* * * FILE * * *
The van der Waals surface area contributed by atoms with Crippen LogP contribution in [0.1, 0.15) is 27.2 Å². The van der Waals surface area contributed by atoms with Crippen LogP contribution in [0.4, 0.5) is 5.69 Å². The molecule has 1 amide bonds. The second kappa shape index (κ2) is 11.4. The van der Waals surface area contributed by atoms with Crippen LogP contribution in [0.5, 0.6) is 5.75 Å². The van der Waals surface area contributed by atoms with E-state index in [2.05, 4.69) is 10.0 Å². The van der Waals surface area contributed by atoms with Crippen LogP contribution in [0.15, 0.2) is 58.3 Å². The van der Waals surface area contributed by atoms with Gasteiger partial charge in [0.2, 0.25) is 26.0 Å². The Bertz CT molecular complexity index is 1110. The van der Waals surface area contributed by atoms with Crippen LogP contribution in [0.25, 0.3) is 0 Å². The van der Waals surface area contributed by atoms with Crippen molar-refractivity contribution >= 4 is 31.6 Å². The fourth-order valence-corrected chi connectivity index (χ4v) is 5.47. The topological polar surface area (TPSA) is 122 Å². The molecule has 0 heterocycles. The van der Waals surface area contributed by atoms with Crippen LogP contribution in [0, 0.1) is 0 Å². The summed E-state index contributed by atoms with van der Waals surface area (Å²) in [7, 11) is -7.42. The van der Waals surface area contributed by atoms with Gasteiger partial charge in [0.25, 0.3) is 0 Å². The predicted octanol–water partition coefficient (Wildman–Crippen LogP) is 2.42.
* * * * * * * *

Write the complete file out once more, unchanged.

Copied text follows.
The van der Waals surface area contributed by atoms with Crippen LogP contribution in [0.1, 0.15) is 27.2 Å². The van der Waals surface area contributed by atoms with Crippen LogP contribution in [0.4, 0.5) is 5.69 Å². The molecule has 1 amide bonds. The second kappa shape index (κ2) is 11.4. The van der Waals surface area contributed by atoms with Crippen LogP contribution in [0.5, 0.6) is 5.75 Å². The van der Waals surface area contributed by atoms with E-state index in [2.05, 4.69) is 10.0 Å². The van der Waals surface area contributed by atoms with Crippen LogP contribution in [0.15, 0.2) is 58.3 Å². The van der Waals surface area contributed by atoms with Gasteiger partial charge in [0.2, 0.25) is 26.0 Å². The Bertz CT molecular complexity index is 1110. The van der Waals surface area contributed by atoms with Crippen LogP contribution in [0.25, 0.3) is 0 Å². The van der Waals surface area contributed by atoms with Crippen molar-refractivity contribution >= 4 is 31.6 Å². The fourth-order valence-corrected chi connectivity index (χ4v) is 5.47. The topological polar surface area (TPSA) is 122 Å². The molecule has 0 heterocycles. The van der Waals surface area contributed by atoms with Crippen LogP contribution in [0, 0.1) is 0 Å². The summed E-state index contributed by atoms with van der Waals surface area (Å²) in [7, 11) is -7.42. The van der Waals surface area contributed by atoms with Gasteiger partial charge in [0.25, 0.3) is 0 Å². The predicted octanol–water partition coefficient (Wildman–Crippen LogP) is 2.42.